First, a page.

The emoji dedication and excitement (who tf gets excited about a new emoji library! Tim does.) is a sure sign of this, but Apple’s continued pop-culturing everything is the trough it’s following. Sure, there’s a Mac Pro in the line-up, but take that away and the company looks like it serves the common-denominator that’s gleefully satisfied when Apple releases a new iMac color, or a new A-Watch band. Apple is redefining the “Pro” definition. The word has been denuded, or truncated and the CEO increasingly directs more and more energy towards concerns OUTSIDE of his purview as the company leader.

    Yes, yes, I know, this stock is up under his reign, but one cannot deny the turn from the “round-peg in square-hole” paradigm to one that is directed at common denominators with wallets. It takes a long time for a company to change and Apple is well on the way to being ruled AND, most importantly, satisfied by the bottom line.

    Stock up = good. Company trajectory = questionable. F the “misfits.”

  2. Sigh. I am beyond tired of Tim-Cook-Apple-hyperbole. Very few of us need AirTags, but watch, as millennial Silicon Valley tries to invent reasons! and don’t get me started on the coattail riding of the Jobs/Ives era.

    ‘You don’t need a Mac, get an iPad pro!’, as they roll out new M1 Macs. I am pretty tired of this generation and how they have manhandled the gift of technology that was literally gift wrapped and handed to them by all of the people that did the hard work so that they could Tweet about their insignificant and privileged tinged butthurt. The day knowing basic HTML (that would be some time in the 90s), something bright seventh graders could likely comprehend, commanded six figure payouts, was the day this all went south. Were it not for Apple’s apparent commitment to privacy, i would be using a crayon, a notepad, and an old school film camera at this point, and I was a ‘fight back for the Mac’ person in the era of Power PC.

    They are driving the industry into the toilet, and eventually that course of action will bear fruit that they will not be able to ignore. Silicon Valley well and truly died as anything more than a cheap Ponzi scheme right along with Steve Jobs, and today’s participants adopted all of the wrong parts of Apple’s success. In fact, they are picking over the corpse of Gates’ and Ballmers’ 90s Microsoft for ideas, and then amplified by 1000, and that is so a$$ backward it defies the limits of human language.

    At present, anyway, nobody outside of the Bay gives two ****s about this, and when/if they do, it will only be through absolutely false digital coercion and abject greed. The past 25 years of ‘innovation’ would make the robber barons of yore blush in embarrassment.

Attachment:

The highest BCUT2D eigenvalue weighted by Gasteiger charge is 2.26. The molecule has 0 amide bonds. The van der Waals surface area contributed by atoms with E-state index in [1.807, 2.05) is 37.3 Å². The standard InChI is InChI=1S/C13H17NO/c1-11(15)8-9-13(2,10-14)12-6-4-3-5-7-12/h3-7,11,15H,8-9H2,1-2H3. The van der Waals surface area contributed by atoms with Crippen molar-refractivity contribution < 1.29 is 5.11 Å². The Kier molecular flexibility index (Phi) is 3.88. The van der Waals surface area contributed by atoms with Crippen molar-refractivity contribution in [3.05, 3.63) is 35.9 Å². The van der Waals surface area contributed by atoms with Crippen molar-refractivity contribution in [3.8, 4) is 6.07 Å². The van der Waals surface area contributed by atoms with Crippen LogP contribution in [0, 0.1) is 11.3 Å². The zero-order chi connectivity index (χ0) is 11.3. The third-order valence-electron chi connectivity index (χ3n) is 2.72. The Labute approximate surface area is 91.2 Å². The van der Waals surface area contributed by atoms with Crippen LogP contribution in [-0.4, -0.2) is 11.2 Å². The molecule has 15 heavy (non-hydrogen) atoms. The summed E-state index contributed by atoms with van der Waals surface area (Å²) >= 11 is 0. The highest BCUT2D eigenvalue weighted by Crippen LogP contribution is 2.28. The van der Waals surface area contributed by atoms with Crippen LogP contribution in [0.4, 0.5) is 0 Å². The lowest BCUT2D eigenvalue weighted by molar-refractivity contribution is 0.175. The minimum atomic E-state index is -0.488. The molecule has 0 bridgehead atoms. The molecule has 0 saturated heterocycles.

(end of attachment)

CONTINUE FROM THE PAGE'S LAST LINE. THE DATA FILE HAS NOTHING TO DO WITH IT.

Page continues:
1. Is it censorship if you refuse to let me spray paint obscene graffiti on your front door? If not, why do you object to Apple refusing to let people inscribe obscenity on their branded products while those products are still in Apple’s control?

    1. Neither will be rejected. Inoffensive acronyms aren’t a problem. The only problem with either one of these taglines is that extremists attempt to project all kinds of inaccurate and uncivil stuff. That might get you tossed out of bar, but your Airtag will be exactly as you like it, displaying either your concerns for the downtrodden or your worship of a blowhard politician who for the most part told misleading narratives, didn’t honor any promises or speak the truth. Americans should be happy that, unlike dissidents currently dying in jail in Russia, you can go ahead and peacefully wave your airtags around.

      1. Tests, you’re absolutely correct. Manco was just attempting to stir up trouble, but he is mistaken. Apple is not going to censor BLM or MAGA. They just don’t want to print anything profane or vulgar on air tags.

          1. applecynic, now YOU are just trying to stir up trouble. I’m not sure why you’re asking ME what Apple will be willing to print on their Air Tags. I don’t work there. However, I saw someone say that Air Tag engraving is limited to 4 characters, so I think I can safely say that “Jobs was a jerk” would be rejected because it contains too many characters.

          2. You’re right. It’s not obscene. But it is more than 4 characters, which is the limit. Do you agree that “Jobs was a jerk” is more than 4 characters? Do you understand what the concept of “more than 4” is?

            1. “ They just don’t want to print anything profane or vulgar on air tags.”

              Do you understand your own writing?
              If you want to combine it with a four character limit, then I will create a Jobs is a jerk emoji, and have it struck down.